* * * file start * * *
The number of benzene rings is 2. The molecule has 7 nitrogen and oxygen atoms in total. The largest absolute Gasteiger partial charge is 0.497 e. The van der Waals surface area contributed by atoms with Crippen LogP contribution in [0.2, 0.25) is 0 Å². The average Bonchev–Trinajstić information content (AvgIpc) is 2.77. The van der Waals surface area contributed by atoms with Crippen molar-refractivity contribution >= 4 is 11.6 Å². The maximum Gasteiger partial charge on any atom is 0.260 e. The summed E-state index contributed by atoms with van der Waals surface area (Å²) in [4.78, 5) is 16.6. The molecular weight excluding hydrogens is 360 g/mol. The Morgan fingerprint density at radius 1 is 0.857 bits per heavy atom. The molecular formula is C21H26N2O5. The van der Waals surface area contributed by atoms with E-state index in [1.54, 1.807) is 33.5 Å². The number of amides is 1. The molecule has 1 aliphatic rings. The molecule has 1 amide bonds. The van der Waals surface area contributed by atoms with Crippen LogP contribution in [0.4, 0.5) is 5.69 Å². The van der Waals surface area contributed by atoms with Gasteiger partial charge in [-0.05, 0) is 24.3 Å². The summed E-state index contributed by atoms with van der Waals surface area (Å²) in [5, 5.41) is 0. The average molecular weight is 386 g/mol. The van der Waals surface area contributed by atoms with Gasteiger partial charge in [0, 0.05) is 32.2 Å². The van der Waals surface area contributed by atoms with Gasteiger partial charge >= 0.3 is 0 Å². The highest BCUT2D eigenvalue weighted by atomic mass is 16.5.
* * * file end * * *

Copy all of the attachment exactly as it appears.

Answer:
The number of benzene rings is 2. The molecule has 7 nitrogen and oxygen atoms in total. The largest absolute Gasteiger partial charge is 0.497 e. The van der Waals surface area contributed by atoms with Crippen LogP contribution in [0.2, 0.25) is 0 Å². The average Bonchev–Trinajstić information content (AvgIpc) is 2.77. The van der Waals surface area contributed by atoms with Crippen molar-refractivity contribution >= 4 is 11.6 Å². The maximum Gasteiger partial charge on any atom is 0.260 e. The summed E-state index contributed by atoms with van der Waals surface area (Å²) in [4.78, 5) is 16.6. The molecular weight excluding hydrogens is 360 g/mol. The Morgan fingerprint density at radius 1 is 0.857 bits per heavy atom. The molecular formula is C21H26N2O5. The van der Waals surface area contributed by atoms with E-state index in [1.54, 1.807) is 33.5 Å². The number of amides is 1. The molecule has 1 aliphatic rings. The molecule has 1 amide bonds. The van der Waals surface area contributed by atoms with Crippen LogP contribution in [0.4, 0.5) is 5.69 Å². The van der Waals surface area contributed by atoms with Gasteiger partial charge in [-0.05, 0) is 24.3 Å². The summed E-state index contributed by atoms with van der Waals surface area (Å²) in [5, 5.41) is 0. The average molecular weight is 386 g/mol. The van der Waals surface area contributed by atoms with Gasteiger partial charge in [0, 0.05) is 32.2 Å². The van der Waals surface area contributed by atoms with Gasteiger partial charge >= 0.3 is 0 Å². The highest BCUT2D eigenvalue weighted by atomic mass is 16.5.